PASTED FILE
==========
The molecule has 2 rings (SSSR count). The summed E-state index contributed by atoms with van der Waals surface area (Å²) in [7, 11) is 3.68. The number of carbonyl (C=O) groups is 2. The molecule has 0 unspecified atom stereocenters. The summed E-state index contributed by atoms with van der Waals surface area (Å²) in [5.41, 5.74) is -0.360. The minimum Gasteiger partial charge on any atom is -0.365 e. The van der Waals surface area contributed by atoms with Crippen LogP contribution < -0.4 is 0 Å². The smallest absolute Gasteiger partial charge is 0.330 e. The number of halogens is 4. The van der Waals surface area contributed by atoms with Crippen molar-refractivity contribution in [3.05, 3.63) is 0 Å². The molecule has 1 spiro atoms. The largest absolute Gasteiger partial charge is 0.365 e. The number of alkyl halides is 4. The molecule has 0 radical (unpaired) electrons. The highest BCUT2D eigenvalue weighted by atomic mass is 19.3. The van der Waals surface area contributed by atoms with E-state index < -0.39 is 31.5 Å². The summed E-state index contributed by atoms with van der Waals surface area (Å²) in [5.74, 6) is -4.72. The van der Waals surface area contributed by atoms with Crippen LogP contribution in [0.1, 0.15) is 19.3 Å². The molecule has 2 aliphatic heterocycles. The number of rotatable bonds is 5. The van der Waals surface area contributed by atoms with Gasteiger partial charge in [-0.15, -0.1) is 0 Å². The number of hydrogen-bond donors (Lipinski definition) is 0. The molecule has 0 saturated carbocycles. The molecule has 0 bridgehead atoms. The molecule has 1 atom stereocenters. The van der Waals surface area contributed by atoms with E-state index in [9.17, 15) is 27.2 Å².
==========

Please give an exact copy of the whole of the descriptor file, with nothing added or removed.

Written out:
The molecule has 2 rings (SSSR count). The summed E-state index contributed by atoms with van der Waals surface area (Å²) in [7, 11) is 3.68. The number of carbonyl (C=O) groups is 2. The molecule has 0 unspecified atom stereocenters. The summed E-state index contributed by atoms with van der Waals surface area (Å²) in [5.41, 5.74) is -0.360. The minimum Gasteiger partial charge on any atom is -0.365 e. The van der Waals surface area contributed by atoms with Crippen LogP contribution < -0.4 is 0 Å². The smallest absolute Gasteiger partial charge is 0.330 e. The number of halogens is 4. The van der Waals surface area contributed by atoms with Crippen molar-refractivity contribution in [3.05, 3.63) is 0 Å². The molecule has 1 spiro atoms. The largest absolute Gasteiger partial charge is 0.365 e. The number of alkyl halides is 4. The molecule has 0 radical (unpaired) electrons. The highest BCUT2D eigenvalue weighted by atomic mass is 19.3. The van der Waals surface area contributed by atoms with E-state index < -0.39 is 31.5 Å². The summed E-state index contributed by atoms with van der Waals surface area (Å²) in [5.74, 6) is -4.72. The van der Waals surface area contributed by atoms with Crippen LogP contribution in [0.1, 0.15) is 19.3 Å². The molecule has 2 aliphatic heterocycles. The number of rotatable bonds is 5. The van der Waals surface area contributed by atoms with Gasteiger partial charge in [-0.15, -0.1) is 0 Å². The number of hydrogen-bond donors (Lipinski definition) is 0. The molecule has 0 saturated carbocycles. The molecule has 0 bridgehead atoms. The molecule has 1 atom stereocenters. The van der Waals surface area contributed by atoms with E-state index in [9.17, 15) is 27.2 Å².